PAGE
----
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The IMF executive board today approved a three-year stand-by arrangement (SBA) for Iraq of SDR 3.831bn (about US$5.34bn, or 230 per cent of quota) to support the government’s economic reform program.
“Iraq’s economic reform program supported by the SBA aims to address the urgent balance of payments need, bring spending in line with lower global oil prices, and ensure debt sustainability,” the IMF said. “The program also includes measures to protect the poor, strengthen public financial management, enhance financial sector stability, and curb corruption. Iraq will require the support of the international community to implement these policies.”
In July 2015, Iraq received disbursement under the Rapid Financing Instrument equivalent to SDR 891.3 million (about US$1.24bn at the time of approval).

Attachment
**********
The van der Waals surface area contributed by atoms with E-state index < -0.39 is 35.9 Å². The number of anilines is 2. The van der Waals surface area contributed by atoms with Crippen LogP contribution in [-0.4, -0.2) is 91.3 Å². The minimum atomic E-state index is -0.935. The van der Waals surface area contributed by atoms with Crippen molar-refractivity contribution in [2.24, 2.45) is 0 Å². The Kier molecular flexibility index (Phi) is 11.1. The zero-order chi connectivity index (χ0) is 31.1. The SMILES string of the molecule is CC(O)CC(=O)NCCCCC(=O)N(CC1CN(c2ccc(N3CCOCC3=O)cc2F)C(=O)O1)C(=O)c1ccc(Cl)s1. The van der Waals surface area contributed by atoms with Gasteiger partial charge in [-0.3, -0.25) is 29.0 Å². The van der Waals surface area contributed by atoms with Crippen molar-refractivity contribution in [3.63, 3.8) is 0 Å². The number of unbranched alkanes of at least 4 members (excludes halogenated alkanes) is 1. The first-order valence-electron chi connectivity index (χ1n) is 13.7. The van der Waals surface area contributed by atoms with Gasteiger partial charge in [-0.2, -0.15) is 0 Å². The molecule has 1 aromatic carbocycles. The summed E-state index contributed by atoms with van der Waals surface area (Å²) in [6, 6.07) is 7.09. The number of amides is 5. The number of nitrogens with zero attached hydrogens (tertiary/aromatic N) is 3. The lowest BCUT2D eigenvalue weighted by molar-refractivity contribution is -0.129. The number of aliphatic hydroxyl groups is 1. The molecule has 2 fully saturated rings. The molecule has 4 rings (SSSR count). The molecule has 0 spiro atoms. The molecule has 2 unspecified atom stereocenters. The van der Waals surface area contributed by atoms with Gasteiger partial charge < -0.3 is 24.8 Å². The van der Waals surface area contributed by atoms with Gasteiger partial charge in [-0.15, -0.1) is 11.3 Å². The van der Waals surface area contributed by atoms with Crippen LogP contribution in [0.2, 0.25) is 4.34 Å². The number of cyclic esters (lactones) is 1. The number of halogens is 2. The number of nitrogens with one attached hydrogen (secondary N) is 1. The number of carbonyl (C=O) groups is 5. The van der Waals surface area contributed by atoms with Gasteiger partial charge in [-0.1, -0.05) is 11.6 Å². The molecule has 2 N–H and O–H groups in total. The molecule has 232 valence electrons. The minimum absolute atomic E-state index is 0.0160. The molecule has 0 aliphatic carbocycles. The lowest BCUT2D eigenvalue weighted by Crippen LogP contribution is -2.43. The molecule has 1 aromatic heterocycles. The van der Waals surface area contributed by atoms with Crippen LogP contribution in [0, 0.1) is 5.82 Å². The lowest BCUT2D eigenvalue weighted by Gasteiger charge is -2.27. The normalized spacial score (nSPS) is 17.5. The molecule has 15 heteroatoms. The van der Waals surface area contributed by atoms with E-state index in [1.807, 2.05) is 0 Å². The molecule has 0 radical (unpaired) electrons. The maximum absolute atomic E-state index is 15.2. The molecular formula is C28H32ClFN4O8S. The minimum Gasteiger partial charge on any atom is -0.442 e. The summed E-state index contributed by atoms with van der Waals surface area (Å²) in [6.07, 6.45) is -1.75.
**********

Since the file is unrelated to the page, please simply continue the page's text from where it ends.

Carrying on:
The IMF’s Management today also completed the first and second reviews of the staff-monitored program (SMP) with Iraq that was approved by the managing director in January.
The IMF said that Iraq is implementing sizable fiscal adjustment, mostly through inefficient capital expenditure retrenchment while protecting social spending, and financing. In the external area.
The IMF said arrears of payments due to oil companies should be paid down, following a due process of checking their validity, and the implementation of controls to prevent further accumulation of arrears to international oil companies and domestic suppliers.
The IMF said the legal framework of the Central Bank of Iraq needs to be strengthened, state-owned banks need to be restructured, and exchange restrictions need to be gradually removed. Measures need to be implemented to prevent money-laundering, counter the financing of terrorism, and strengthen the anti-corruption legislation, the IMF said.
The IMF said around 10 million people, comprising some 27 per cent of Iraq’s population, are in need of humanitarian assistance.